BDNews24.Com reports A new law, aiming to ensure people's right to know, came into effect on Tuesday with the government publishing the Right to Information Ordinance 2008 by gazette.
The ministry of law published the gazette dated Oct 20, one month after the interim cabinet gave the final approval to the ordinance on Sept 20, empowering the public to access information of certain public offices and non-governmental organisations.
Organisations funded by taxpayers' money and NGOs run on foreign funds are required by the ordinance to ensure people's right to information.
The ordinance stipulates that officials sitting in new posts be created in most government offices and NGOs to provide people information in most cases within 20 days of receiving applications.
But, officials are required to give primary information within 24 hours on certain matters of death, arrest and release from jail, says the new law, which has long-been demanded by the media, civil society and rights groups.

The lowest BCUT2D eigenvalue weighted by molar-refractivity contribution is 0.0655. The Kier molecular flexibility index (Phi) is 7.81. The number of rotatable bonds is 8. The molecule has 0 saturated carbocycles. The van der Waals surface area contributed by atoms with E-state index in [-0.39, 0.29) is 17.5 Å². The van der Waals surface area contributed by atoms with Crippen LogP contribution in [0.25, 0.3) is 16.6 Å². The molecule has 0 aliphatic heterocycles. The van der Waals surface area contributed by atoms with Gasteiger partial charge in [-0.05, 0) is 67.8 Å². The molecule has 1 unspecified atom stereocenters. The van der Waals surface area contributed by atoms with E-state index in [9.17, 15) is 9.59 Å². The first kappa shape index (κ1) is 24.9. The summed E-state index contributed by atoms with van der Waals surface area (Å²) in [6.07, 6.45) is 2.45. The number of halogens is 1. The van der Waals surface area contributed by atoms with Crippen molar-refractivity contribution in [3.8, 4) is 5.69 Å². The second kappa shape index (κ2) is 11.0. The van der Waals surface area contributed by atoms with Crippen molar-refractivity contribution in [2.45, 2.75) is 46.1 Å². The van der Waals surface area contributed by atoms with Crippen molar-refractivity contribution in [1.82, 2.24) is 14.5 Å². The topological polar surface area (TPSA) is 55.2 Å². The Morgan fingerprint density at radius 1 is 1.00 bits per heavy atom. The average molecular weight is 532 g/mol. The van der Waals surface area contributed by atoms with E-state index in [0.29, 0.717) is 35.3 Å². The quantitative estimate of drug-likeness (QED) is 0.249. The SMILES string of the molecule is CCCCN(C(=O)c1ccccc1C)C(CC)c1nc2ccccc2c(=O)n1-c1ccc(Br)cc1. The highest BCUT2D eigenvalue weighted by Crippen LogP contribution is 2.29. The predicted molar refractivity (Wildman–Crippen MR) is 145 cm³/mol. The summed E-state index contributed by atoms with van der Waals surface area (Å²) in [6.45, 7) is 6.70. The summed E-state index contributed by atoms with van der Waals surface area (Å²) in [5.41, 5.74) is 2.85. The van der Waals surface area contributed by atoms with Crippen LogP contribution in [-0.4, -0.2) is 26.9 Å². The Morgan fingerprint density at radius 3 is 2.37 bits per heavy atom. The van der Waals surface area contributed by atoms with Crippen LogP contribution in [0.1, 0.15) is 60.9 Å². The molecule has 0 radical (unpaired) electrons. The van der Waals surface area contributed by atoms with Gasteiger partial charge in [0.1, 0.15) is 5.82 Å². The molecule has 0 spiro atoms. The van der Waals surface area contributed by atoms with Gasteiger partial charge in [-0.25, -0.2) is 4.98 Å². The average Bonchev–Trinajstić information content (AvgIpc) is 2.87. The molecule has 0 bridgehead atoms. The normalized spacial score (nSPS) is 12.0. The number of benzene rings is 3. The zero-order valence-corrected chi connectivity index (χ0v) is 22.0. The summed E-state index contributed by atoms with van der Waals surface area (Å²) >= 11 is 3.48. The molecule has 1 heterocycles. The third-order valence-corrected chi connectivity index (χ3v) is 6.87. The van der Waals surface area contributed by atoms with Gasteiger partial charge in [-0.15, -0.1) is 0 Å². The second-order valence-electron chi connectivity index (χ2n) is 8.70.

The government will appoint staff at the suggestion of the commission to discharge its responsibilities across the country.
The ordinance provides for a three-member autonomous information commission headed by a chief information commissioner, mandated with a four-year term, to enforce the law and deal with complaints from information seekers.
The president will appoint the chairman and members of the commission at the suggestion of a five-member selection committee headed by a Supreme Court judge.
The others who will be sitting on the commission will be two lawmakers from the treasury and opposition benches of the parliament nominated by the speaker, the cabinet secretary and a government representative.
The ordinance does not cover the six security agencies, or a list of about 20 instances of exemption from disclosure of information.
The new law aims to promote transparency and accountability, reduce corruption and facilitate good governance in government offices and NGOs.
People will have the right to seek information from public offices in a prescribed form with a fee. The public offices will also maintain certain types of information which people can get on demand.
People living below poverty line can apply on white paper without paying fee.
Individuals may file appeals with the information commission on being refused information.
The officials may be penalised for such refusal.